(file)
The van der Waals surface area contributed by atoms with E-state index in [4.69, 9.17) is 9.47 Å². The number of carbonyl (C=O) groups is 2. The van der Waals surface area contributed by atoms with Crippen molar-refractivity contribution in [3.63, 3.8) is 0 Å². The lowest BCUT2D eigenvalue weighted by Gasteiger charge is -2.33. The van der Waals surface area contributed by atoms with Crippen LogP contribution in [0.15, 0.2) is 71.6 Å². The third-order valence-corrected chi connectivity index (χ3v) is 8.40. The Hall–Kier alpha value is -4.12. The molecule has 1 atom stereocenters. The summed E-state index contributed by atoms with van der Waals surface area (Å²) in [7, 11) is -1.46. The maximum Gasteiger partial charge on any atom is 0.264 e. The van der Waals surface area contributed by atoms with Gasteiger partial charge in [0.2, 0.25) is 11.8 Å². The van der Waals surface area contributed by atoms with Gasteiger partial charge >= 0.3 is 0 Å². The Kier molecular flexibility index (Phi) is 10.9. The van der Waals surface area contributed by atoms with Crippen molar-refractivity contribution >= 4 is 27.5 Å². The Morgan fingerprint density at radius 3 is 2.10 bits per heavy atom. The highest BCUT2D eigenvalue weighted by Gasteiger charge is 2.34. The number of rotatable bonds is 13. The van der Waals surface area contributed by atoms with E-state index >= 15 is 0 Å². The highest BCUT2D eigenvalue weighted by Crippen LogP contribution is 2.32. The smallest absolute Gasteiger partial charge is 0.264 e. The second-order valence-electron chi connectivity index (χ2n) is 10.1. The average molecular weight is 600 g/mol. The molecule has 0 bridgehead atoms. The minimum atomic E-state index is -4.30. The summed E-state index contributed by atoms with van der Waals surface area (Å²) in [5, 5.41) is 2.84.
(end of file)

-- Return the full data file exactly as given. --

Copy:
The van der Waals surface area contributed by atoms with E-state index in [4.69, 9.17) is 9.47 Å². The number of carbonyl (C=O) groups is 2. The van der Waals surface area contributed by atoms with Crippen molar-refractivity contribution in [3.63, 3.8) is 0 Å². The lowest BCUT2D eigenvalue weighted by Gasteiger charge is -2.33. The van der Waals surface area contributed by atoms with Crippen LogP contribution in [0.15, 0.2) is 71.6 Å². The third-order valence-corrected chi connectivity index (χ3v) is 8.40. The Hall–Kier alpha value is -4.12. The molecule has 1 atom stereocenters. The summed E-state index contributed by atoms with van der Waals surface area (Å²) in [7, 11) is -1.46. The maximum Gasteiger partial charge on any atom is 0.264 e. The van der Waals surface area contributed by atoms with Gasteiger partial charge in [0.2, 0.25) is 11.8 Å². The van der Waals surface area contributed by atoms with Gasteiger partial charge >= 0.3 is 0 Å². The Kier molecular flexibility index (Phi) is 10.9. The van der Waals surface area contributed by atoms with Crippen molar-refractivity contribution >= 4 is 27.5 Å². The Morgan fingerprint density at radius 3 is 2.10 bits per heavy atom. The highest BCUT2D eigenvalue weighted by Gasteiger charge is 2.34. The number of rotatable bonds is 13. The van der Waals surface area contributed by atoms with E-state index >= 15 is 0 Å². The highest BCUT2D eigenvalue weighted by Crippen LogP contribution is 2.32. The smallest absolute Gasteiger partial charge is 0.264 e. The second-order valence-electron chi connectivity index (χ2n) is 10.1. The average molecular weight is 600 g/mol. The molecule has 0 bridgehead atoms. The minimum atomic E-state index is -4.30. The summed E-state index contributed by atoms with van der Waals surface area (Å²) in [5, 5.41) is 2.84.